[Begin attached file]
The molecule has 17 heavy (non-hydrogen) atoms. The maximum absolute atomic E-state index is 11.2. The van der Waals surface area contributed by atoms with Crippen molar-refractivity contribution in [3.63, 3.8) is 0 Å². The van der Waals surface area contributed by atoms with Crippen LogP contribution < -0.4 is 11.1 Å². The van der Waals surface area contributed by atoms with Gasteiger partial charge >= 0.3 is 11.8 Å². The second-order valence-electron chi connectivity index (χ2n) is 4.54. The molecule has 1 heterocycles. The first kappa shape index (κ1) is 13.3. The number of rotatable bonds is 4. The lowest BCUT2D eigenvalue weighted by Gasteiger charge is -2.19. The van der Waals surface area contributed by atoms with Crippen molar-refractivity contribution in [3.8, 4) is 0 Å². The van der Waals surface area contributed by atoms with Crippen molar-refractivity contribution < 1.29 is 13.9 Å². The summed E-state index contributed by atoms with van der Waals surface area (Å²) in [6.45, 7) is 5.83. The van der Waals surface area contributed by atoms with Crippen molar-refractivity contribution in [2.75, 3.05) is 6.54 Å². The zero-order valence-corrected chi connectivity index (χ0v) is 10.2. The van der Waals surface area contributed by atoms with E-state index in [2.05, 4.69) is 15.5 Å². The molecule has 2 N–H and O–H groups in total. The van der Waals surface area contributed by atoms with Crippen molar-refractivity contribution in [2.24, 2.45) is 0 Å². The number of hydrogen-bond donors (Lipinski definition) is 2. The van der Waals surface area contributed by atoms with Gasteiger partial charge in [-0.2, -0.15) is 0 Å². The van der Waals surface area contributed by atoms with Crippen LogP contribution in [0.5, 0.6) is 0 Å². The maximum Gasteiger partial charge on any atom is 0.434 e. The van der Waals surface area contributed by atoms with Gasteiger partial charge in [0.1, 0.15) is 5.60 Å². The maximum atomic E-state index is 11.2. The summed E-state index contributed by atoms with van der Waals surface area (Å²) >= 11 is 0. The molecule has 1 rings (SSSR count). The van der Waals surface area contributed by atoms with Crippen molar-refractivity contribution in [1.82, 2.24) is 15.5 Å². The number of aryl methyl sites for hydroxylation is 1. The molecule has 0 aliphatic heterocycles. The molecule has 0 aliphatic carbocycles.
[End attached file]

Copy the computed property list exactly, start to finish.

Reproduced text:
The molecule has 17 heavy (non-hydrogen) atoms. The maximum absolute atomic E-state index is 11.2. The van der Waals surface area contributed by atoms with Crippen molar-refractivity contribution in [3.63, 3.8) is 0 Å². The van der Waals surface area contributed by atoms with Crippen LogP contribution < -0.4 is 11.1 Å². The van der Waals surface area contributed by atoms with Gasteiger partial charge >= 0.3 is 11.8 Å². The second-order valence-electron chi connectivity index (χ2n) is 4.54. The molecule has 1 heterocycles. The first kappa shape index (κ1) is 13.3. The number of rotatable bonds is 4. The lowest BCUT2D eigenvalue weighted by Gasteiger charge is -2.19. The van der Waals surface area contributed by atoms with Crippen molar-refractivity contribution in [3.8, 4) is 0 Å². The van der Waals surface area contributed by atoms with Crippen molar-refractivity contribution < 1.29 is 13.9 Å². The summed E-state index contributed by atoms with van der Waals surface area (Å²) in [6.45, 7) is 5.83. The van der Waals surface area contributed by atoms with Crippen molar-refractivity contribution in [2.75, 3.05) is 6.54 Å². The zero-order valence-corrected chi connectivity index (χ0v) is 10.2. The van der Waals surface area contributed by atoms with E-state index in [2.05, 4.69) is 15.5 Å². The molecule has 2 N–H and O–H groups in total. The van der Waals surface area contributed by atoms with Crippen molar-refractivity contribution in [2.24, 2.45) is 0 Å². The number of hydrogen-bond donors (Lipinski definition) is 2. The van der Waals surface area contributed by atoms with Gasteiger partial charge in [-0.2, -0.15) is 0 Å². The van der Waals surface area contributed by atoms with Crippen LogP contribution in [0.5, 0.6) is 0 Å². The maximum Gasteiger partial charge on any atom is 0.434 e. The van der Waals surface area contributed by atoms with Gasteiger partial charge in [0.1, 0.15) is 5.60 Å². The maximum atomic E-state index is 11.2. The summed E-state index contributed by atoms with van der Waals surface area (Å²) >= 11 is 0. The molecule has 1 rings (SSSR count). The van der Waals surface area contributed by atoms with Crippen molar-refractivity contribution in [1.82, 2.24) is 15.5 Å². The number of aryl methyl sites for hydroxylation is 1. The molecule has 0 aliphatic heterocycles. The molecule has 0 aliphatic carbocycles.